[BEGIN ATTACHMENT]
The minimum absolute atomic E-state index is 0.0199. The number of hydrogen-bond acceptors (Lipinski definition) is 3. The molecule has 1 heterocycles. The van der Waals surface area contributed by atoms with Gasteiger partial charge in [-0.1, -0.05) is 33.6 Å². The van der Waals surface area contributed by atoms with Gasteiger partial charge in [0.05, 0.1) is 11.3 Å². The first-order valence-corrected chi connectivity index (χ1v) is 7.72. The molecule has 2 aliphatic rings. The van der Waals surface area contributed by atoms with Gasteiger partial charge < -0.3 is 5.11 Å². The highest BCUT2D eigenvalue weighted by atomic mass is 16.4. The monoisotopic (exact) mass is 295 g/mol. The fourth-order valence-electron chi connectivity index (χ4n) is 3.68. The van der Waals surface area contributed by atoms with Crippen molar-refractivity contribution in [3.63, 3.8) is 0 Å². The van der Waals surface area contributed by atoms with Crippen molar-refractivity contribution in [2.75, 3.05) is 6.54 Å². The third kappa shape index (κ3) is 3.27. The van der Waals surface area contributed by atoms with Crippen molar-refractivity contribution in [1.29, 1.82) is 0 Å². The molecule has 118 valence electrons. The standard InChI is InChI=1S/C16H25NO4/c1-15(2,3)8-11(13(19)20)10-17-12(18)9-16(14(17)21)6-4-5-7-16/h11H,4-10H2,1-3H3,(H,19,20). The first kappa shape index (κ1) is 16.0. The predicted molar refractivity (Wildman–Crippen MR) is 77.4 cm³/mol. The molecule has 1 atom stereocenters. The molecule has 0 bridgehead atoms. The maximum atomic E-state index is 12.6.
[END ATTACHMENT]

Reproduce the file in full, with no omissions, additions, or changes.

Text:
The minimum absolute atomic E-state index is 0.0199. The number of hydrogen-bond acceptors (Lipinski definition) is 3. The molecule has 1 heterocycles. The van der Waals surface area contributed by atoms with Gasteiger partial charge in [-0.1, -0.05) is 33.6 Å². The van der Waals surface area contributed by atoms with Gasteiger partial charge in [0.05, 0.1) is 11.3 Å². The first-order valence-corrected chi connectivity index (χ1v) is 7.72. The molecule has 2 aliphatic rings. The van der Waals surface area contributed by atoms with Gasteiger partial charge < -0.3 is 5.11 Å². The highest BCUT2D eigenvalue weighted by atomic mass is 16.4. The monoisotopic (exact) mass is 295 g/mol. The fourth-order valence-electron chi connectivity index (χ4n) is 3.68. The van der Waals surface area contributed by atoms with Crippen molar-refractivity contribution in [3.63, 3.8) is 0 Å². The van der Waals surface area contributed by atoms with Crippen molar-refractivity contribution in [2.75, 3.05) is 6.54 Å². The third kappa shape index (κ3) is 3.27. The van der Waals surface area contributed by atoms with Crippen molar-refractivity contribution in [1.29, 1.82) is 0 Å². The molecule has 118 valence electrons. The standard InChI is InChI=1S/C16H25NO4/c1-15(2,3)8-11(13(19)20)10-17-12(18)9-16(14(17)21)6-4-5-7-16/h11H,4-10H2,1-3H3,(H,19,20). The first kappa shape index (κ1) is 16.0. The predicted molar refractivity (Wildman–Crippen MR) is 77.4 cm³/mol. The molecule has 1 atom stereocenters. The molecule has 0 bridgehead atoms. The maximum atomic E-state index is 12.6.